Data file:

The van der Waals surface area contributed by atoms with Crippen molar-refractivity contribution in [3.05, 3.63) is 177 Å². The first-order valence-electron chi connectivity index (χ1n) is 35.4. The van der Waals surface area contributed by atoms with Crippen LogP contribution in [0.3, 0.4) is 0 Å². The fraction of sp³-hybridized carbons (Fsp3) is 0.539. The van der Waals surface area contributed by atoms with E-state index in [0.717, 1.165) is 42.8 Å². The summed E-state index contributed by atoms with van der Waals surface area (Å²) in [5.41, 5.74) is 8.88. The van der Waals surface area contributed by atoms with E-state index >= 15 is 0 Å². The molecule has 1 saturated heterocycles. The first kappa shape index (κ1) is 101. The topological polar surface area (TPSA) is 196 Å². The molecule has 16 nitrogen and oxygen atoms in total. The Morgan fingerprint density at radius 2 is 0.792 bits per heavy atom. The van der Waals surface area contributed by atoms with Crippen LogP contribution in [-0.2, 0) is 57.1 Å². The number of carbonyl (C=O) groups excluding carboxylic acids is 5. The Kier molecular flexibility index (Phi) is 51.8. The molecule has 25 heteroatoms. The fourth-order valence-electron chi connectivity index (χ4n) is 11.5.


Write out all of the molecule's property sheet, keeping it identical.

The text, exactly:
The van der Waals surface area contributed by atoms with Crippen molar-refractivity contribution in [3.05, 3.63) is 177 Å². The first-order valence-electron chi connectivity index (χ1n) is 35.4. The van der Waals surface area contributed by atoms with Crippen LogP contribution in [0.3, 0.4) is 0 Å². The fraction of sp³-hybridized carbons (Fsp3) is 0.539. The van der Waals surface area contributed by atoms with E-state index in [0.717, 1.165) is 42.8 Å². The summed E-state index contributed by atoms with van der Waals surface area (Å²) in [5.41, 5.74) is 8.88. The van der Waals surface area contributed by atoms with E-state index >= 15 is 0 Å². The molecule has 1 saturated heterocycles. The first kappa shape index (κ1) is 101. The topological polar surface area (TPSA) is 196 Å². The molecule has 16 nitrogen and oxygen atoms in total. The Morgan fingerprint density at radius 2 is 0.792 bits per heavy atom. The van der Waals surface area contributed by atoms with Crippen LogP contribution in [-0.2, 0) is 57.1 Å². The number of carbonyl (C=O) groups excluding carboxylic acids is 5. The Kier molecular flexibility index (Phi) is 51.8. The molecule has 25 heteroatoms. The fourth-order valence-electron chi connectivity index (χ4n) is 11.5.